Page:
Oct. 7, 2009 -- When it comes to seeking treatment for chest pain, education doesn't always mean people do the right thing.
In a new study, heart patients who received counseling about heart attack symptoms and when to get treatment were no more likely to get immediate care than those who had not received counseling. This is disappointing because patients who receive care within 90 minutes after the onset of heart attack symptoms fare much better.
The study, published in Circulation: Cardiovascular Quality and Outcomes, included 3,522 patients with documented heart disease. Patients had a mean age of 67 years; two-thirds were men. About half of the patients received counseling. During the next two years, 565 of the study participants were admitted to the hospital with chest pain symptoms. Some were admitted more than once.
Even after learning the value of getting to the hospital quickly and using the emergency medical system (EMS), the group that received counseling was not significantly more likely to do these things than the comparison group that didn't get counseling.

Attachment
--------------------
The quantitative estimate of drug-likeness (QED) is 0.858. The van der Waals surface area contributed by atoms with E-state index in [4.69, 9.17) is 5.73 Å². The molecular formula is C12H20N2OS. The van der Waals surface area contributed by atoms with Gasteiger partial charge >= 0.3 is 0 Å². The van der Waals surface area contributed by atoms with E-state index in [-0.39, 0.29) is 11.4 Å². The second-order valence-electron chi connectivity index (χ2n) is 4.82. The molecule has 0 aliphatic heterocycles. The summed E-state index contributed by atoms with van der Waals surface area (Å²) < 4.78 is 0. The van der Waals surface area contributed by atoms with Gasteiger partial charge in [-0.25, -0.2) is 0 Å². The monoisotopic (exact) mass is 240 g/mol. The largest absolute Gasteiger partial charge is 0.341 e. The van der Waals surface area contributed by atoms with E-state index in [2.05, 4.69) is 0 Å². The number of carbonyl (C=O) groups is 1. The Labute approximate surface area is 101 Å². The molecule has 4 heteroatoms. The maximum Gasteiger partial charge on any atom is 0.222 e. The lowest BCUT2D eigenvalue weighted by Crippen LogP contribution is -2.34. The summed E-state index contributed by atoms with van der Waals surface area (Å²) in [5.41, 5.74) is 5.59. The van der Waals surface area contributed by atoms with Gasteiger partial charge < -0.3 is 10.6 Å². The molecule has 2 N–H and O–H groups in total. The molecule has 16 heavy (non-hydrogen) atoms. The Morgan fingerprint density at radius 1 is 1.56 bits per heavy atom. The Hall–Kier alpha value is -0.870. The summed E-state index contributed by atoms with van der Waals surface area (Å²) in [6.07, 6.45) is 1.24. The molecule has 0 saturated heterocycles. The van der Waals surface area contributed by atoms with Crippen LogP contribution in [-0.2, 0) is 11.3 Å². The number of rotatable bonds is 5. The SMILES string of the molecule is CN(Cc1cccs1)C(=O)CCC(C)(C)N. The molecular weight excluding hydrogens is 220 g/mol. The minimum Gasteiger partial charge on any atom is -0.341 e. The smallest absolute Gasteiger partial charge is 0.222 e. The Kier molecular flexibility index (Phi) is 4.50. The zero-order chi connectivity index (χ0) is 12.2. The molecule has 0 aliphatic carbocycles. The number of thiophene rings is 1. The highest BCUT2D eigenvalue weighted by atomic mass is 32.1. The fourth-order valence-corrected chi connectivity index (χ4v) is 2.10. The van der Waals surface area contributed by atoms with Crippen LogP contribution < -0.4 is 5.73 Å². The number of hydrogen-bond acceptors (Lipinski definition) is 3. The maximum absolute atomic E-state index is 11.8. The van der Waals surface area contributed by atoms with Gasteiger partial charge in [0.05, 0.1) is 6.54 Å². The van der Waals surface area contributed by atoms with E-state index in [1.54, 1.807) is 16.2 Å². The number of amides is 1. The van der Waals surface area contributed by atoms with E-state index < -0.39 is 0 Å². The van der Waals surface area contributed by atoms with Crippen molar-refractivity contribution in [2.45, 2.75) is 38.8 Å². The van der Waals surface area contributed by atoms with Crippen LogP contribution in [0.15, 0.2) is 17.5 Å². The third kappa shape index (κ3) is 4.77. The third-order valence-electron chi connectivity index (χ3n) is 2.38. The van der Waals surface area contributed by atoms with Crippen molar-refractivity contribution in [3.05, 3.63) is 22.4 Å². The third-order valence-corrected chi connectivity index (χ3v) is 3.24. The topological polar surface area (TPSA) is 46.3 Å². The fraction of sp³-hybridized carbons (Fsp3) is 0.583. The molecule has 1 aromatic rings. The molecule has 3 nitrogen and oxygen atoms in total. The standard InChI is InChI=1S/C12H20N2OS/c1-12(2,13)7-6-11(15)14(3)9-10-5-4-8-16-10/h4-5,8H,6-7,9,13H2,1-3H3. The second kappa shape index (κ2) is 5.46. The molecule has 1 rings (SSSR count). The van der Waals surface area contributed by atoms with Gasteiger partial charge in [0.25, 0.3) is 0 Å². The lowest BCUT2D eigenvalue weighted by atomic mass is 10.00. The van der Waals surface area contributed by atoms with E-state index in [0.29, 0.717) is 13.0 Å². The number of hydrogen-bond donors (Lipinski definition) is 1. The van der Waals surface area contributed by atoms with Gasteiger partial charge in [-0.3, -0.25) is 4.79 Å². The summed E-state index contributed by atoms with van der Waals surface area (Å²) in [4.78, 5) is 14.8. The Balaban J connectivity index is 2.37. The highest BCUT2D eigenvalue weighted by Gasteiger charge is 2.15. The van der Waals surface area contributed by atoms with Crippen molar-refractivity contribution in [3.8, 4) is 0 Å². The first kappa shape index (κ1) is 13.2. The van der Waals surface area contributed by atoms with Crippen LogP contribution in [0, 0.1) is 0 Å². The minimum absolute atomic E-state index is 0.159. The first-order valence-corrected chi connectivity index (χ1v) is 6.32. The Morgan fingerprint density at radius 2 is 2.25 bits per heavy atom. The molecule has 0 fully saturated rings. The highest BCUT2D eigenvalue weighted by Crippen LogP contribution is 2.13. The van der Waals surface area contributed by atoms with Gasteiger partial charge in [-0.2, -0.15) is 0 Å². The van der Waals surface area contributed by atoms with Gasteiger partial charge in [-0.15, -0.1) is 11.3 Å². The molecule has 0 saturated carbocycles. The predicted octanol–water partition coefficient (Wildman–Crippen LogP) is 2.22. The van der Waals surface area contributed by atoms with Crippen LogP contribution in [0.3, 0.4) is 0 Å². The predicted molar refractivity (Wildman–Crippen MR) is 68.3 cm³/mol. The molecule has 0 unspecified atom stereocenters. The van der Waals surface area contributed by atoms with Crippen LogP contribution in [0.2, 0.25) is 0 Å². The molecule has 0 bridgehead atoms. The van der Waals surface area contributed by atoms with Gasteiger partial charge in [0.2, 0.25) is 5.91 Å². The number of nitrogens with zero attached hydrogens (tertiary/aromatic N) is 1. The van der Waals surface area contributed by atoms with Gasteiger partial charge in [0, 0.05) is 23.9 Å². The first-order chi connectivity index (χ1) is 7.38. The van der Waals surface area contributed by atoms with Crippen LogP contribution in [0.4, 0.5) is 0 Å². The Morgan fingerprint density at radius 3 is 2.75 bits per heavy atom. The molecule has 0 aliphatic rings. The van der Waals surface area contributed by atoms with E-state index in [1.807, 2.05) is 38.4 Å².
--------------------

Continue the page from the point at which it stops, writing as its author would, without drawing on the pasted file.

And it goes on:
The delay time -- the time between symptom onset and the hospital visit -- was 2.2 hours for the group that got the counseling and 2.25 hours for the group that didn't get the counseling. The counseled group used the emergency medical system 63.6% of the time, compared to 66.9% for the group without the counseling.
The only good news? The group that got counseling was more likely to take an aspirin and was more likely to call the emergency medical system if chest pain occurred within six months of the counseling.
In an accompanying news release, Alice Jacobs, MD, past president of the American Heart Association and professor of medicine at Boston University School of Medicine, listed common reasons that patients resist seeking care:
- Fear the incident will be an embarrassing false alarm
- Not wanting to "bother" care providers
- Concern that insurance won't cover emergency care
"This study again underscores the importance of ongoing research in this area targeted at finding what will change the behavior of patients and the public at high risk for coronary events," Jacobs said in a statement.